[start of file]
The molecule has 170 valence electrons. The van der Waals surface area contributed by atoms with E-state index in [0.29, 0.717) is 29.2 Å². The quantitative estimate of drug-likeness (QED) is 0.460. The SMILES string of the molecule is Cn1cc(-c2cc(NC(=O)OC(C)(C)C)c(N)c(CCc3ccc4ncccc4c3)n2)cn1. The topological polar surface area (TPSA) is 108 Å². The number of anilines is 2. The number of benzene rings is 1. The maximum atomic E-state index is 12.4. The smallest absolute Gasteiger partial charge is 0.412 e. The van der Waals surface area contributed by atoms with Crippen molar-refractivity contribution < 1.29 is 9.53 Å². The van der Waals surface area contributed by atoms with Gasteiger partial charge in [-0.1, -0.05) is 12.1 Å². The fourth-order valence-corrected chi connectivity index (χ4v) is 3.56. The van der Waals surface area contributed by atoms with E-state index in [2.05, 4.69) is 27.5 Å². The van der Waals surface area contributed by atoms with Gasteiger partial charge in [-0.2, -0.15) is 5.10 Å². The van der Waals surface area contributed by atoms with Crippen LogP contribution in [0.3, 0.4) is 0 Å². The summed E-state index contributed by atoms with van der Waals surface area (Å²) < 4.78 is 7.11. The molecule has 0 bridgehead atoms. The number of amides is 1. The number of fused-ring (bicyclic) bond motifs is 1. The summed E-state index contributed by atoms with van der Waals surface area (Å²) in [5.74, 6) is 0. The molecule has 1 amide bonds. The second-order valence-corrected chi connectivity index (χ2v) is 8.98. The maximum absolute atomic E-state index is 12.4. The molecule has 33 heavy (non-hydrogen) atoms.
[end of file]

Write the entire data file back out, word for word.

The molecule has 170 valence electrons. The van der Waals surface area contributed by atoms with E-state index in [0.29, 0.717) is 29.2 Å². The quantitative estimate of drug-likeness (QED) is 0.460. The SMILES string of the molecule is Cn1cc(-c2cc(NC(=O)OC(C)(C)C)c(N)c(CCc3ccc4ncccc4c3)n2)cn1. The topological polar surface area (TPSA) is 108 Å². The number of anilines is 2. The number of benzene rings is 1. The maximum atomic E-state index is 12.4. The smallest absolute Gasteiger partial charge is 0.412 e. The van der Waals surface area contributed by atoms with Crippen molar-refractivity contribution < 1.29 is 9.53 Å². The van der Waals surface area contributed by atoms with Gasteiger partial charge in [-0.1, -0.05) is 12.1 Å². The fourth-order valence-corrected chi connectivity index (χ4v) is 3.56. The van der Waals surface area contributed by atoms with E-state index in [2.05, 4.69) is 27.5 Å². The van der Waals surface area contributed by atoms with Gasteiger partial charge in [-0.2, -0.15) is 5.10 Å². The van der Waals surface area contributed by atoms with Crippen LogP contribution in [0.3, 0.4) is 0 Å². The summed E-state index contributed by atoms with van der Waals surface area (Å²) < 4.78 is 7.11. The molecule has 0 bridgehead atoms. The number of amides is 1. The number of fused-ring (bicyclic) bond motifs is 1. The summed E-state index contributed by atoms with van der Waals surface area (Å²) in [5.74, 6) is 0. The molecule has 1 amide bonds. The second-order valence-corrected chi connectivity index (χ2v) is 8.98. The maximum absolute atomic E-state index is 12.4. The molecule has 33 heavy (non-hydrogen) atoms.